Newswise — The novel coronavirus pandemic is testing the limits of health care systems while also stretching thin the ranks of respiratory therapists, skilled professionals who were in short supply already. At Rush University Medical Center, a handful of student volunteers who are finishing their master’s degrees in respiratory care are helping out.
Weeks before the novel coronavirus arrived in Chicago, Rush University Medical Center rapidly expanded its capacity to treat COVID-19 patients, whose symptoms can range from mild to severe and even life-threatening. It added critical care beds and equipment and organized COVID clinical teams.
Rush’s 75 respiratory therapists are crucial to the critical care teams, but they are needed across the medical center, in neurosciences, pediatric and neonatal intensive care units and in treating patients with chronic respiratory conditions, said Steven Mosakowski, director of respiratory care services. He began resourcing additional therapists, because, he said, “There are always far more patients than therapists.”
At the same time, David Vines, PhD, MHS, RRT, director of the Rush College of Health Sciences respiratory care master’s degree program, thought his second-year students might be able to help and may want to volunteer. The students already had completed three clinical rotations, including both adult and pediatric critical care, and are competent in a number of key skills.
Rush University students are very active volunteers in the West Side community, but they have not been asked to volunteer for clinical work during the pandemic. An exception was made for the respiratory care program because of the extraordinary need and the students’ advanced learning.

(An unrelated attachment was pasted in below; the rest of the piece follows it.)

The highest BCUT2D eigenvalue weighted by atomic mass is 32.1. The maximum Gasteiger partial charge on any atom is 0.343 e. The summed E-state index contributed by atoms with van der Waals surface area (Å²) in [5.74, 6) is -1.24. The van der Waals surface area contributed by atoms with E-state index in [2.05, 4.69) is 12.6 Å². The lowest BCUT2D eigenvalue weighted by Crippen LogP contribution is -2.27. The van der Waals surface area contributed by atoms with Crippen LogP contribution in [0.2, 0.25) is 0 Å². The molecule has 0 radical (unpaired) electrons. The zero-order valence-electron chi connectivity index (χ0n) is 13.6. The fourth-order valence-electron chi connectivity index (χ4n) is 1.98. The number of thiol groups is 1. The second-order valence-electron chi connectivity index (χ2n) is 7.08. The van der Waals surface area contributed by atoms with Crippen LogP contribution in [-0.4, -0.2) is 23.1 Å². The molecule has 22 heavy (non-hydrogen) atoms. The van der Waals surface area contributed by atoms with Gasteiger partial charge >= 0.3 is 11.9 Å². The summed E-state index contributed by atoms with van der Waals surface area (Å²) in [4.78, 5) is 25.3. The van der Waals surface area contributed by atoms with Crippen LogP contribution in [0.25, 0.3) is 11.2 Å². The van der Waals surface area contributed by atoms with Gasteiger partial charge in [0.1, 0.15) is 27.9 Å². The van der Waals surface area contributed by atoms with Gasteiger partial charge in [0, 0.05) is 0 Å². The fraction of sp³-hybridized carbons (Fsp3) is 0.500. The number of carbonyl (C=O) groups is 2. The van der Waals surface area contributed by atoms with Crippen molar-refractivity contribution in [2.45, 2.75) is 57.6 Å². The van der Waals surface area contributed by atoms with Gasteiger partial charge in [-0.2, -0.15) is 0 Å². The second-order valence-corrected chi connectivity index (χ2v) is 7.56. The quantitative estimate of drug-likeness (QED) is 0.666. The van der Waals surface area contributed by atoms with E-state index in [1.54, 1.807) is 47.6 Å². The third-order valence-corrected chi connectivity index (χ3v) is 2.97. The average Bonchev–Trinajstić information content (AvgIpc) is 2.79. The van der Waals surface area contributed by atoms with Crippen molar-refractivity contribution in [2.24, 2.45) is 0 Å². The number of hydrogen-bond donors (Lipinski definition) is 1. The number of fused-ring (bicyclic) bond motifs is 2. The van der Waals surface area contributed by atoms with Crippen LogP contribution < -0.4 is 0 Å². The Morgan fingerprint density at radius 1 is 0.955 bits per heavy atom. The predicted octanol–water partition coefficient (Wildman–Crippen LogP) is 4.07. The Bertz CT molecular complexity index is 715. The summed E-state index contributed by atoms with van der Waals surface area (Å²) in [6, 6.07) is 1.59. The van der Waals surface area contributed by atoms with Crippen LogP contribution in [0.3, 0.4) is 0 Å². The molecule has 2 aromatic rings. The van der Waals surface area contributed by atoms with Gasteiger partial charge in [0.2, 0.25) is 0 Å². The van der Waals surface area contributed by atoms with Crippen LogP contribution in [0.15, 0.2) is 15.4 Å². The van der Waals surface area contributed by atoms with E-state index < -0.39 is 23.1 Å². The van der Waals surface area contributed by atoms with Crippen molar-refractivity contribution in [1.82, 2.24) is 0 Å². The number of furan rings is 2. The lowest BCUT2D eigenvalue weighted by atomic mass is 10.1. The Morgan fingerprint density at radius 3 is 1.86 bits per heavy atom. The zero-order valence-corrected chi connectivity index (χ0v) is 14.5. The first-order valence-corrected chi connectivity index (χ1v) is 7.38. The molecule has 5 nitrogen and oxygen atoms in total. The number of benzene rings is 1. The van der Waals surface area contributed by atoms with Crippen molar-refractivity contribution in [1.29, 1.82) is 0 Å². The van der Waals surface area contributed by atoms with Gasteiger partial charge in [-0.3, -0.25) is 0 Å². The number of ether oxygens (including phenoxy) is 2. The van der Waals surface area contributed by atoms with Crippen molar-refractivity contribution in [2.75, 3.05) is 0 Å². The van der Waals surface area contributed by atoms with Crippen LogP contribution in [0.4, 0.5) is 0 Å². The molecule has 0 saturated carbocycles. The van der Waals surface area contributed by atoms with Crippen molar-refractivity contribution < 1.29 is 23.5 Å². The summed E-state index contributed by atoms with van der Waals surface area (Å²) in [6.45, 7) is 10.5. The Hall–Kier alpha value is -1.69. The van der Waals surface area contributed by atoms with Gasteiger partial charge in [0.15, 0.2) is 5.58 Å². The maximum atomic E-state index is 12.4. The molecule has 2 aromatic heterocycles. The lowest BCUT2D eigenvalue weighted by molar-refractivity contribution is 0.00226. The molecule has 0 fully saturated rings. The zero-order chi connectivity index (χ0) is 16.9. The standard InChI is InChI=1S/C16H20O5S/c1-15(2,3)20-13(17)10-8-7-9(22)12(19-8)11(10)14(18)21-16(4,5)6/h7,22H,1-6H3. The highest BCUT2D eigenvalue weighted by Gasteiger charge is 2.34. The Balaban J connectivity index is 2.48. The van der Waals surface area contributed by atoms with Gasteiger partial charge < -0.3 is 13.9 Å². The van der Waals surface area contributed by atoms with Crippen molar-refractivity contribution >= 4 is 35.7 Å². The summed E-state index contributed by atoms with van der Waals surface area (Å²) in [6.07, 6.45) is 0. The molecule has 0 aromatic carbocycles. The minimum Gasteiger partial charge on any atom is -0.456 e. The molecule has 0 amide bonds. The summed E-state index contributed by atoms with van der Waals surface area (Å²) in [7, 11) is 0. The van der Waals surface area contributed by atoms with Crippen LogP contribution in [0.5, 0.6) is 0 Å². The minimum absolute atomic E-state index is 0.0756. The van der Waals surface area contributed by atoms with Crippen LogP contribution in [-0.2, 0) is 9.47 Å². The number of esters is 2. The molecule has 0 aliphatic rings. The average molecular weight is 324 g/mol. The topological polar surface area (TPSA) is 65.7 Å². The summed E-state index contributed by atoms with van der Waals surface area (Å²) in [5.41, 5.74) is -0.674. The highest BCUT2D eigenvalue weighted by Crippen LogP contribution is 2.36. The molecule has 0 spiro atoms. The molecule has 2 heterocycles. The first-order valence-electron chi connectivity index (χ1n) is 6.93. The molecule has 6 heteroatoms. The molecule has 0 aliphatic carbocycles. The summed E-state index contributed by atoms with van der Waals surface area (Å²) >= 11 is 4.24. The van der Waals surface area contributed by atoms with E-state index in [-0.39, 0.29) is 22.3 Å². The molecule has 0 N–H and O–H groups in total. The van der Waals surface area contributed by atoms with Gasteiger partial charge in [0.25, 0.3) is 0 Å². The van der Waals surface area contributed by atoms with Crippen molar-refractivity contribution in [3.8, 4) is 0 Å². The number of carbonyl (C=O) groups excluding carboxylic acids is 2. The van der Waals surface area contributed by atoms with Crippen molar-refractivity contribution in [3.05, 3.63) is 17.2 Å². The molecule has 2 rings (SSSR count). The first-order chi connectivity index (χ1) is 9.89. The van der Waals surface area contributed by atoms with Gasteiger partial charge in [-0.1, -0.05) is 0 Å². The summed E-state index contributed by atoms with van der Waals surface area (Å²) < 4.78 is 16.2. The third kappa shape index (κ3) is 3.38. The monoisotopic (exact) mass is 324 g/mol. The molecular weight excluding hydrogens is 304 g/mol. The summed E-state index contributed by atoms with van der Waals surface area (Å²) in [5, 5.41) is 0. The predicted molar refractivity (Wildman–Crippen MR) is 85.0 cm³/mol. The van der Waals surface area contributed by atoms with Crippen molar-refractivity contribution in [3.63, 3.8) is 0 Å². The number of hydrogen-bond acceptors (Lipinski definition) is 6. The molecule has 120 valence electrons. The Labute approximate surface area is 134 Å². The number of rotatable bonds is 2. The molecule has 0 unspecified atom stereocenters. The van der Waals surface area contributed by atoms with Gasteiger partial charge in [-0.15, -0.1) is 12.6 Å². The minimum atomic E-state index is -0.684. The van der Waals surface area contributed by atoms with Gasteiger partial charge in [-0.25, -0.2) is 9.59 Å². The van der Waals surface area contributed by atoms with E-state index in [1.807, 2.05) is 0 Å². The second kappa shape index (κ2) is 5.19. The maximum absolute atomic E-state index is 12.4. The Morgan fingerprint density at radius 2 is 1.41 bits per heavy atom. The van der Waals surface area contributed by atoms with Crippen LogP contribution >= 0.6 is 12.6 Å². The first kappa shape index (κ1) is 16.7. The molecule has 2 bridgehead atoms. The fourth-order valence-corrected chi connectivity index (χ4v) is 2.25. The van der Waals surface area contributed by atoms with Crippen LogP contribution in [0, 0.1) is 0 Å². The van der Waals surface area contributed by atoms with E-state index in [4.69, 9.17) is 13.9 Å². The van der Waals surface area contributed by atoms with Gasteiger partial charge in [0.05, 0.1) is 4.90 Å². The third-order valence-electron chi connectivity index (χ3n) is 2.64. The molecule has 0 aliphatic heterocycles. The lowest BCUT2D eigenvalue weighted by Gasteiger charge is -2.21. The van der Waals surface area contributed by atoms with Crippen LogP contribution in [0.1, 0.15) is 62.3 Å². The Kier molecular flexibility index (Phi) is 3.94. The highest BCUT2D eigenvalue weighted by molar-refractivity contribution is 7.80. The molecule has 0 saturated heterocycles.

Since March 31, five second-year master’s students have been helping the respiratory therapists across the medical center.
“They are very well-prepared and about ready to step out into the world as respiratory therapists,” Mosakowski said.
Nevertheless, the students do not work alone and have continuous oversight.
The students assess how the patient is responding to the ventilators’ flow of air, and monitor the smallest, minute-by-minute details, reporting any notable changes. They also routinely reposition patients, suction away excess saliva and otherwise ensure the patients are attended to fully.
“They are working side by side with the therapists. The students are focused on the patient, how the patient is doing, and they have a good understanding of how the patients who are on ventilators should be interacting with the equipment. They can interpret the data and can tell if the numbers are trending in the wrong direction and alert the therapist,” Mosakowski said.
The students act as an extension of the respiratory staff, allowing the therapists to attend to the most acutely ill COVID patients. “The COVID critical care patients’ condition can change from stable to unstable very quickly, much more quickly than other patients,” he said.
Laurel Stewart has volunteered for 12-hour shifts, three days a week, while continuing her studies. Because her courses are being offered online to support social distancing, she has found the work manageable, and she is very happy to be volunteering.
“I know this is the focus, the pandemic, and it is the best learning experience I’ll ever have,” she said. “Every morning we meet with the physician teams who tells us what they expect from the day and what changes in condition they want to see, patient by patient – because all of the patients are so different!”
She’s volunteered in non-COVID units some days and more often in COVID units, which is a different challenge than she experienced in her clinical training.
“In clinical rotations, we would learn about how to treat each of the different diseases, and we would follow a plan. We’d learn this is right or wrong, the answers were yes or no, as we assessed each patient,” she said.